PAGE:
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Hi and hello from Robin Epley with The Sacramento Bee Editorial Board.
Last week I spotlighted some of our endorsements for various races in the upcoming general election, but this week I want to talk about some of the propositions you’ll see on the ballot in November.
Propositions and local ballot measures often don’t get the splashy headlines that candidates do — but they’re vitally important and reshape our laws. Voters should have at least some idea of what they’re about before ballots arrive in the mail.
This November, California voters will decide yes or no on seven state propositions — the lowest number in more than a century — on issues ranging from climate change and abortion to school funding and dialysis regulations. (Yes, we need to talk about kidneys for the third time in the last decade.)
Here’s what our board said about four of this year’s propositions:
Prop 1: “California often prides itself on being a bastion of liberal ideals, but you don’t need to be a progressive to support reproductive rights for all. … California voters say it is their No. 1 issue in the election this fall. With this proposition, California can ensure that pregnant people — and the rights of pregnant people traveling here — are protected from the kind of political and judicial games that have threatened those rights on a national level.”
Props 26 and 27: “...two of this year’s measures — Propositions 26 and 27, both concerning sports gambling — involve enough warring lobbies, filthy lucre and sheer confusion to make up for a whole ballot’s worth of California-style direct democracy...
“The dueling propositions reflect not just the shortcomings of the state’s special-interest-dominated initiative process but also the failure of legislators to sort through the mess and arrive at a coherent, balanced, public-spirited proposal. Voters should demand that they do so by rejecting both.”
Prop. 28: “Prop. 28 requires that California allocate at least 1% of its school funding under Proposition 98 for arts and music education. … Schools with a high number of low-income students will get more funding, and districts will be required to spend at least 80% of these funds on arts and music instructors. They will also be required to publish annual reports on how the money was spent…. What do opponents say? Nothing. There’s no organized opposition to Prop. 28.”
America, The Xenophobic
Metro Columnist Melinda Henneberger wrote about a new Ken Burns documentary that exposes America’s racist and xenophobic past, while simultaneously ringing the alarm on eerily similar-sounding modern-day rhetoric.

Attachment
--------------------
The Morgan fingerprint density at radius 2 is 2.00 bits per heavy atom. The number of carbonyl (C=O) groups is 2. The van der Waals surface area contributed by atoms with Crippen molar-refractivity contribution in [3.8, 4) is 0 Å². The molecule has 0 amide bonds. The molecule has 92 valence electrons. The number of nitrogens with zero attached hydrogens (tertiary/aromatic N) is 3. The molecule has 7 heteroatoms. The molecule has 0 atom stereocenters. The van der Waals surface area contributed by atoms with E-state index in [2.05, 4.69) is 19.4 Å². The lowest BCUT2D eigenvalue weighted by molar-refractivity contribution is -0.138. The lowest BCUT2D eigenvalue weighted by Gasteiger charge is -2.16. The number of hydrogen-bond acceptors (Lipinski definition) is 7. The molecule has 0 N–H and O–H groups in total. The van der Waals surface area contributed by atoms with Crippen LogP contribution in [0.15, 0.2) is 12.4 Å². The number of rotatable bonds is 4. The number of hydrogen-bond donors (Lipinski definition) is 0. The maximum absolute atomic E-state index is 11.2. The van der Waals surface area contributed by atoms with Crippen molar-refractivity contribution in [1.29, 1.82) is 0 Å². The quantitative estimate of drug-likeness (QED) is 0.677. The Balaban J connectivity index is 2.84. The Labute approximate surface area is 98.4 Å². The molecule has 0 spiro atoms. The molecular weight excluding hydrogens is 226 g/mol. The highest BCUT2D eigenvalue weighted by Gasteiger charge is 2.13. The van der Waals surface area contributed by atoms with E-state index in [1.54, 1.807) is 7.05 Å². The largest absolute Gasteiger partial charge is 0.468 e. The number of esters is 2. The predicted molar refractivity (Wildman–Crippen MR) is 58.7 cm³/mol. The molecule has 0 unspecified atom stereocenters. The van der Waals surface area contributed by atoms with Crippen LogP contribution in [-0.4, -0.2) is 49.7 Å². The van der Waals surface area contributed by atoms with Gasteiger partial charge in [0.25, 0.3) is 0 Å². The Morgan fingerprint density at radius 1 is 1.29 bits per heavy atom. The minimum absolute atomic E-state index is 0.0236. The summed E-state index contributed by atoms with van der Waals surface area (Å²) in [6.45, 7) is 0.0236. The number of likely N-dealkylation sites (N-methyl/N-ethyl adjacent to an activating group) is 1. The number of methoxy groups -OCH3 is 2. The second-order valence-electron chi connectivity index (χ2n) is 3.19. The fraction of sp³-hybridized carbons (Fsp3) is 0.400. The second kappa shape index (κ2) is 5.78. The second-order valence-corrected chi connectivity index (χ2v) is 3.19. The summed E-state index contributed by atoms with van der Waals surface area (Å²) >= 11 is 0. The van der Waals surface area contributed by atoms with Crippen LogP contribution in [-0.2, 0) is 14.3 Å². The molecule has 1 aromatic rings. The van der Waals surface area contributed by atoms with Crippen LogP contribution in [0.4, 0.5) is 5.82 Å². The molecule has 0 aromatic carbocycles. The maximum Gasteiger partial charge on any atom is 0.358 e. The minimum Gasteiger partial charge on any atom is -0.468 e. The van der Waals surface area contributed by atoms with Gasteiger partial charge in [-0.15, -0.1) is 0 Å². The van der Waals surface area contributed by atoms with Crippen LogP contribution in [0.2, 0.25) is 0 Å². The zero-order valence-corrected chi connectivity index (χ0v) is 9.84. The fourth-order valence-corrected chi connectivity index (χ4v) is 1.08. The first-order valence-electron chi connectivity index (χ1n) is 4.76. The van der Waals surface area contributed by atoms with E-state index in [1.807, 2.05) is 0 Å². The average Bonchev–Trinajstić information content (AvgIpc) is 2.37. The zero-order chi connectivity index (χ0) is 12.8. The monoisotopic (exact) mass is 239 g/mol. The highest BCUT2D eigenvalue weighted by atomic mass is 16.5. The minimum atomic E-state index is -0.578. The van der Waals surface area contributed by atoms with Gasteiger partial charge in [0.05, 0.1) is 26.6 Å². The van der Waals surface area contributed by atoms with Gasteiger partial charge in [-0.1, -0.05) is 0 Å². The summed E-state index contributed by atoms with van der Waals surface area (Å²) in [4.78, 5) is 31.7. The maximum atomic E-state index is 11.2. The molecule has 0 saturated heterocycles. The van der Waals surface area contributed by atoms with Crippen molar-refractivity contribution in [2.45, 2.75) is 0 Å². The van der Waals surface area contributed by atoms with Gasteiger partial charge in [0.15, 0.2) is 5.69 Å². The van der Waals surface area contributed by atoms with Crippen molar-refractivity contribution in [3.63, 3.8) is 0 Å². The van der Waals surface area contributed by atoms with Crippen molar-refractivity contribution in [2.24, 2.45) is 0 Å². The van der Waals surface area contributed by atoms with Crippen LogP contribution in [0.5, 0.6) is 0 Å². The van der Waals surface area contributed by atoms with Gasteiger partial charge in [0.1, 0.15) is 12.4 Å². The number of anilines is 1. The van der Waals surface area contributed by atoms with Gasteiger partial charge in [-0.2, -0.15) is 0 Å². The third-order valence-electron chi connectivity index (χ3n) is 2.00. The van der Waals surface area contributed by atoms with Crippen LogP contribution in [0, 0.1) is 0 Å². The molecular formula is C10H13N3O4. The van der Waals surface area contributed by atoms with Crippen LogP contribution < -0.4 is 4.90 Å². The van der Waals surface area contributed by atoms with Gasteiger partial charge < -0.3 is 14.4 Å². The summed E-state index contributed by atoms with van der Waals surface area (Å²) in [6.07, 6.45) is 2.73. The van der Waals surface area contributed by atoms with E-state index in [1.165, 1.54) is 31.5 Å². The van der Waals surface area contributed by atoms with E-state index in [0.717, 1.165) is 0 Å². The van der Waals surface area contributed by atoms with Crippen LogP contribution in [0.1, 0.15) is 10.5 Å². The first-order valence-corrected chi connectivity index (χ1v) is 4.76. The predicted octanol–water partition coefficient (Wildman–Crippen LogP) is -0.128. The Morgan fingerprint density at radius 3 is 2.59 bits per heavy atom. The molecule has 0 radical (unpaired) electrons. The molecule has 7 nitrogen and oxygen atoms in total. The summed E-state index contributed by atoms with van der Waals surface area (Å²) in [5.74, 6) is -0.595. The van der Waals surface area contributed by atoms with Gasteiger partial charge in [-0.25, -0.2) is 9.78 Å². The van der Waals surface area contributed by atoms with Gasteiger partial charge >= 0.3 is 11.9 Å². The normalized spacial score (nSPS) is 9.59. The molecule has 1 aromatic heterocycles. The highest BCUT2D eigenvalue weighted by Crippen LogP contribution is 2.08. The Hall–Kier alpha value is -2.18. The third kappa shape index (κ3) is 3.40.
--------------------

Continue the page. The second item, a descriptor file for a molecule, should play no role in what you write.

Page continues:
“The U.S. and the Holocaust” shows how America’s xenophobic 1924 law imposing new immigration quotas “that favored the white and the Protestant — and tragically, made no exception for refugees — delighted Hitler,” she wrote.
“I can’t guarantee that you will be able to listen to Atlantic Monthly editor Thomas Bailey Aldrich’s 1895 anti-immigrant poem, “Unguarded Gates,” — “O Liberty, white Goddess! is it well/To leave the gates unguarded?” — without also hearing Donald Trump,” Henneberger wrote, “who himself believes that it was the way he talked about and treated Mexicans and Muslims that won him the White House.”
Death in the Streets
A new report from the Sacramento Regional Coalition to End Homelessness suggests that the homeless death toll in 2021 was even higher than previously reported, bringing the total number of unhoused deaths up to a staggering 227 people.
At least eight of those deaths were due to freezing temperatures during the winter season — many around the holidays — representing the highest number of hypothermia deaths in Sacramento County in two decades.
These homeless deaths are directly attributable to the lack of action by our city and county government officials to get people sheltered indoors in freezing weather, despite having budgeted millions of dollars to do so, I wrote on behalf of our board in an editorial last week.
“Until they do, more unnecessary deaths are bound to happen — like that of Kenneth Steele, 41, who died of hypothermia in January 2021, while sleeping outdoors next to a south Sacramento elementary school; or Kenneth Donnelson, 61, who died of hypothermia near Arden Fair mall, sleeping between two banks just days before Christmas; or John Lain, who died at 63 of probable hypothermia at Cesar Chavez Plaza, just across the street from City Hall, in February 2021.”
Opinion of the Week
“Since 79-year-old Biden was apparently there when the system was designed, he may not need to hear this news bulletin from 54-year-old Newsom.” — Henneberger on Gov. Gavin Newsom’s claim to MSNBC’s Alex Wagner that President Joe Biden is “hardwired for a different world” and that Biden’s “world is gone.”
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That’s all, folks,